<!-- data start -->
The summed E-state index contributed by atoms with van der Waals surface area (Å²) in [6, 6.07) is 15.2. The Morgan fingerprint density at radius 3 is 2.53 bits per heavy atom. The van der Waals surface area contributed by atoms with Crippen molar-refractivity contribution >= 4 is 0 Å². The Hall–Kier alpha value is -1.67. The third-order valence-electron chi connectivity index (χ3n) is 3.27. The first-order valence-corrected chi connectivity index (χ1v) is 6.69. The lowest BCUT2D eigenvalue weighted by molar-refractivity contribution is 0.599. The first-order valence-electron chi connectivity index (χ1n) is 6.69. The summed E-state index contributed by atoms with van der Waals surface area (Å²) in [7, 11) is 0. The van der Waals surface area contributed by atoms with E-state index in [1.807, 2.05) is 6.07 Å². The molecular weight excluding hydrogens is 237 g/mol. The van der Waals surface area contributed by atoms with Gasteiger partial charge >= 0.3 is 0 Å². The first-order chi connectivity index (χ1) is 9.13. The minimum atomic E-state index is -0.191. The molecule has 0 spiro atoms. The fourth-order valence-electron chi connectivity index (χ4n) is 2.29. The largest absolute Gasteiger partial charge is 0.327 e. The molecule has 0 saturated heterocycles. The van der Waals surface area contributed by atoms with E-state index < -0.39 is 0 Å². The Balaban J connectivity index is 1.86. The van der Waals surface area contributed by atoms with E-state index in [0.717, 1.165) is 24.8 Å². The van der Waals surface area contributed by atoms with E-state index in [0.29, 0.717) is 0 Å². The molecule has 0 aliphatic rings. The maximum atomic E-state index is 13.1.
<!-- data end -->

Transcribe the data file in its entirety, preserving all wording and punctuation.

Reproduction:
The summed E-state index contributed by atoms with van der Waals surface area (Å²) in [6, 6.07) is 15.2. The Morgan fingerprint density at radius 3 is 2.53 bits per heavy atom. The van der Waals surface area contributed by atoms with Crippen molar-refractivity contribution >= 4 is 0 Å². The Hall–Kier alpha value is -1.67. The third-order valence-electron chi connectivity index (χ3n) is 3.27. The first-order valence-corrected chi connectivity index (χ1v) is 6.69. The lowest BCUT2D eigenvalue weighted by molar-refractivity contribution is 0.599. The first-order valence-electron chi connectivity index (χ1n) is 6.69. The summed E-state index contributed by atoms with van der Waals surface area (Å²) in [7, 11) is 0. The van der Waals surface area contributed by atoms with E-state index in [1.807, 2.05) is 6.07 Å². The molecular weight excluding hydrogens is 237 g/mol. The van der Waals surface area contributed by atoms with Gasteiger partial charge >= 0.3 is 0 Å². The first-order chi connectivity index (χ1) is 9.13. The minimum atomic E-state index is -0.191. The molecule has 0 spiro atoms. The fourth-order valence-electron chi connectivity index (χ4n) is 2.29. The largest absolute Gasteiger partial charge is 0.327 e. The molecule has 0 saturated heterocycles. The van der Waals surface area contributed by atoms with E-state index < -0.39 is 0 Å². The Balaban J connectivity index is 1.86. The van der Waals surface area contributed by atoms with E-state index in [0.717, 1.165) is 24.8 Å². The van der Waals surface area contributed by atoms with E-state index in [0.29, 0.717) is 0 Å². The molecule has 0 aliphatic rings. The maximum atomic E-state index is 13.1.